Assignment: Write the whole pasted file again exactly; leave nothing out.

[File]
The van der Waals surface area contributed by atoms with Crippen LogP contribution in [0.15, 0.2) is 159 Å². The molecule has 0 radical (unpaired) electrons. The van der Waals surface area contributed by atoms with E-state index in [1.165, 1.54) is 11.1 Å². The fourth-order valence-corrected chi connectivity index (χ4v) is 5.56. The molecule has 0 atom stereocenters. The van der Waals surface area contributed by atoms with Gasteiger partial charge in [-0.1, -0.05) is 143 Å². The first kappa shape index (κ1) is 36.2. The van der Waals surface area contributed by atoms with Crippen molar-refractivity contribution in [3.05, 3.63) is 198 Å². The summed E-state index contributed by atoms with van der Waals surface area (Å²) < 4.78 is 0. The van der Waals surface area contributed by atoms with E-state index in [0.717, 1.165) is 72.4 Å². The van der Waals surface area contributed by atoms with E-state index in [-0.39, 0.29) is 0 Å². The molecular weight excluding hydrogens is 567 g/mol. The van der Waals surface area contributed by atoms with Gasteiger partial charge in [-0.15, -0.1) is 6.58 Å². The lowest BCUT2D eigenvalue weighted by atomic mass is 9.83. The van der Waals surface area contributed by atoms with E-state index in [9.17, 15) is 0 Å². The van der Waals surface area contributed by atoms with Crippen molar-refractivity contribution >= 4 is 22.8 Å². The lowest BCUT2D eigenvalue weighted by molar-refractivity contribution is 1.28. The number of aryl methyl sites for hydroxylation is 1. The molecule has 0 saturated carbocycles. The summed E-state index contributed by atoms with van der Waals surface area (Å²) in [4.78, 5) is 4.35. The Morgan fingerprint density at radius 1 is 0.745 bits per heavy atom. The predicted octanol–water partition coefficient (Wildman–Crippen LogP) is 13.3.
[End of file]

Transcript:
The van der Waals surface area contributed by atoms with Crippen LogP contribution in [0.15, 0.2) is 159 Å². The molecule has 0 radical (unpaired) electrons. The van der Waals surface area contributed by atoms with E-state index in [1.165, 1.54) is 11.1 Å². The fourth-order valence-corrected chi connectivity index (χ4v) is 5.56. The molecule has 0 atom stereocenters. The van der Waals surface area contributed by atoms with Gasteiger partial charge in [-0.1, -0.05) is 143 Å². The first kappa shape index (κ1) is 36.2. The van der Waals surface area contributed by atoms with Crippen molar-refractivity contribution in [3.05, 3.63) is 198 Å². The summed E-state index contributed by atoms with van der Waals surface area (Å²) < 4.78 is 0. The van der Waals surface area contributed by atoms with E-state index in [0.717, 1.165) is 72.4 Å². The van der Waals surface area contributed by atoms with E-state index in [-0.39, 0.29) is 0 Å². The molecular weight excluding hydrogens is 567 g/mol. The van der Waals surface area contributed by atoms with Gasteiger partial charge in [-0.15, -0.1) is 6.58 Å². The lowest BCUT2D eigenvalue weighted by atomic mass is 9.83. The van der Waals surface area contributed by atoms with E-state index in [9.17, 15) is 0 Å². The van der Waals surface area contributed by atoms with Crippen molar-refractivity contribution >= 4 is 22.8 Å². The lowest BCUT2D eigenvalue weighted by molar-refractivity contribution is 1.28. The number of aryl methyl sites for hydroxylation is 1. The molecule has 0 saturated carbocycles. The summed E-state index contributed by atoms with van der Waals surface area (Å²) in [4.78, 5) is 4.35. The Morgan fingerprint density at radius 1 is 0.745 bits per heavy atom. The predicted octanol–water partition coefficient (Wildman–Crippen LogP) is 13.3.